Finally reopened after several long months of reconstruction, Mito’s historically rich Kobuntei could be considered the jewel in the crown of the city’s famous Kairakuen. With its delicately painted wall-screens and stunning views of the surrounding countryside, this former aristocratic villa offers a glimpse at a different lifestyle.
Built around the same time as the park itself, Kobuntei was originally used by Lord Noriaki Tokugawa as a home away from home; he would relax and enjoy the beauty of the seasons, entertain guests and grant audiences to his subjects, and keep himself and his forces in readiness for any potential attack from outside.
Constructed with a semi-detached wing just for his wife, concubines, and their ladies-in-waiting, the compound itself is not very large. In traditional Japanese style the rooms are on the inside while a walkway runs along the edge of the house like a veranda, looking out alternately into the well-kept garden or the vista comprising Lake Senba and its surrounds. Though it was burned to the ground during the American air-raid on Mito during the second world war, it was rebuilt shortly after and most of the original buildings and features survive. Some damage from the recent Eastern Japan Earthquake led to it being closed for almost a year to remodel and repair, and now it is an interesting combination of ancient architecture and modern materials.
The largest attraction of the villa is the beautiful wall-screens in the women’s quarters, designed and hand-painted by a celebrated artist from Tokyo’s Arts University. Each room has a different theme to go with its name, covering peach, plum, and cherry blossoms as well as the beautiful red fall leaves. Though painted in a traditional style, some slight elements of the color choice and composition hint at a more modern hand. Lit by the glow of small floor lanterns, the overall aesthetic gives a very nostalgic feel and seems almost inviting.
The women’s quarters themselves are separated from the rest of the house by a narrow hallway, to prevent unsanctioned mixing of the sexes, and face mainly onto the inner gardens. Meanwhile, the men’s quarters occupy the central and upper floors of the house, and gaze out over the hillside and surrounds. The men’s quarters also have some of the interesting technological additions developed as part of Lord Noriaki’s preparations for attack.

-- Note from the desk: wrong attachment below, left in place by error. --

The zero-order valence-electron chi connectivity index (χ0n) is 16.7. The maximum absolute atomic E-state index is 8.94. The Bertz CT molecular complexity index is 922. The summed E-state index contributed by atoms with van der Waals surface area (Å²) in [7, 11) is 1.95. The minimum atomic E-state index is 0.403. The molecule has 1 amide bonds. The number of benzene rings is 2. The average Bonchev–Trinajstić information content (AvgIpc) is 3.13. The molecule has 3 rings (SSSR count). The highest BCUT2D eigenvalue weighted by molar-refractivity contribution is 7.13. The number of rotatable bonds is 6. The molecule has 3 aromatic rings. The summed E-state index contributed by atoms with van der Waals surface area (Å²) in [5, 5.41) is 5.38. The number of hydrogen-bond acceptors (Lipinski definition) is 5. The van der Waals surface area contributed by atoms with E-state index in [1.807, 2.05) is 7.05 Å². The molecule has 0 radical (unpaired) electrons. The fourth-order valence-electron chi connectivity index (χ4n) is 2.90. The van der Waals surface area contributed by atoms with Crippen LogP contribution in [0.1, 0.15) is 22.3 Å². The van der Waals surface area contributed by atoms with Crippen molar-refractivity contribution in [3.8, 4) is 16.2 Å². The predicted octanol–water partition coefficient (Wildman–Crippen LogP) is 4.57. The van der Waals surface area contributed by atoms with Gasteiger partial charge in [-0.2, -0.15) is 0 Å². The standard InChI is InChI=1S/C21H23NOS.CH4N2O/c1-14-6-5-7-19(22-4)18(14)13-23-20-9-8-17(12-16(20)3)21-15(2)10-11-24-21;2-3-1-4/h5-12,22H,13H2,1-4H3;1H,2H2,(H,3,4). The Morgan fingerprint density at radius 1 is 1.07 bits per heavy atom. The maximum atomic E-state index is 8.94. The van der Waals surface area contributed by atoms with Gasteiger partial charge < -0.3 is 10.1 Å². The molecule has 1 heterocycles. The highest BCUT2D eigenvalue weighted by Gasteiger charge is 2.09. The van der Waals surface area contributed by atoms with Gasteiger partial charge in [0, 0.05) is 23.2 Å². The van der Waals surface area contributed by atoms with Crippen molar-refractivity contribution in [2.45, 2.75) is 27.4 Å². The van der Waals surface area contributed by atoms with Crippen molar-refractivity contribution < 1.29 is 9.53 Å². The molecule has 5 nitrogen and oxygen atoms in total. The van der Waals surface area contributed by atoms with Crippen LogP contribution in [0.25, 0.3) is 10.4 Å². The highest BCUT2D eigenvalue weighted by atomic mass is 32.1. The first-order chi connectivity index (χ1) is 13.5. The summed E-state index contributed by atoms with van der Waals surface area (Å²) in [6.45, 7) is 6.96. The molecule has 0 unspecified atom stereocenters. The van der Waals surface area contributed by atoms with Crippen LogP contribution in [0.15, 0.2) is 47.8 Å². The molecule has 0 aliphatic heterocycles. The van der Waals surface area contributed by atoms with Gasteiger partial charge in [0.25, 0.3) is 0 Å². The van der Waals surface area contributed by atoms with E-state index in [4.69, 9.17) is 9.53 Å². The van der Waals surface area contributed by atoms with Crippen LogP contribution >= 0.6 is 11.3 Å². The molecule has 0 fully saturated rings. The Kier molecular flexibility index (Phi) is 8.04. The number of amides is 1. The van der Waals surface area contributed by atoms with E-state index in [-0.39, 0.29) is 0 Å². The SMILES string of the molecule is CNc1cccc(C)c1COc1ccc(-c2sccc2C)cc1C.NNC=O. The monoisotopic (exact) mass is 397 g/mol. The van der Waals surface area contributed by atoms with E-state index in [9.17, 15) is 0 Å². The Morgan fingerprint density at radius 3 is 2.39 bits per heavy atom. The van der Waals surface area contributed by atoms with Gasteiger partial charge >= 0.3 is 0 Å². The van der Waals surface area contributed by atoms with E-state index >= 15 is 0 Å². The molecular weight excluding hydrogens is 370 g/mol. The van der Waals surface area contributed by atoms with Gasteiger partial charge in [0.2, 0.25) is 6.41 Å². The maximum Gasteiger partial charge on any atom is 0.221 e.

Carefully built bamboo blinds on the side of the walkway to the Lord’s rooms allow those inside to see all comers, while being visually impenetrable from the outside. The walkway itself was also built very narrowly, to prevent the traditional Samurai longsword from being drawn inside. The stairs to the upper level where the Lord would spend the bulk of his time are extremely steep and narrow, taking most of one’s concentration just to maintain balance; this was to prevent rival warriors from battling their way upstairs by giving an even larger advantage to those on the high ground. On the landing between the two flights of stairs is a small resting place for warriors to keep watch and prevent insurgence, and the right wall panel of the bottom flight is actually a hidden room from which a Samurai could attack potential invaders from the side as they attempted to head up. According to legend, Lord Noriaki’s fondness for the number 11 led to both flights of stairs having exactly 11 steps; this is because there are 11 strokes in the characters for bushi, or warrior.
There are other novel features on the upper level, such as a rounded door frame made from the remnants left from the making of a giant taiko drum, and a dumbwaiter – type pulley system going directly from the kitchen below into the tea preparation room beside the main sitting room. This of course, was also intended to serve a double-use; in the event of the upstairs being overrun by opponents, the Lord could use the pulley shaft and ropes to slip out via the kitchen and escape.
Directly below the upper levels is a large, open space that was designated as the artists’ room. Here poets, artists, and musicians would gaze out on the seasons through the openings left when the removable walls were down, practicing their craft. One of the back walls is actually a kind of kanji dictionary, providing a listing of obscure and hard-to-write characters so that poets could copy them down when inspiration hit.
Beyond just being a historical artifact, Kobuntei offers much to the imagination in describing what life and times might have been like during the final years of the Edo period of Japan. Not only that, but the tricks and traps built-in make it much more than just a lovely view.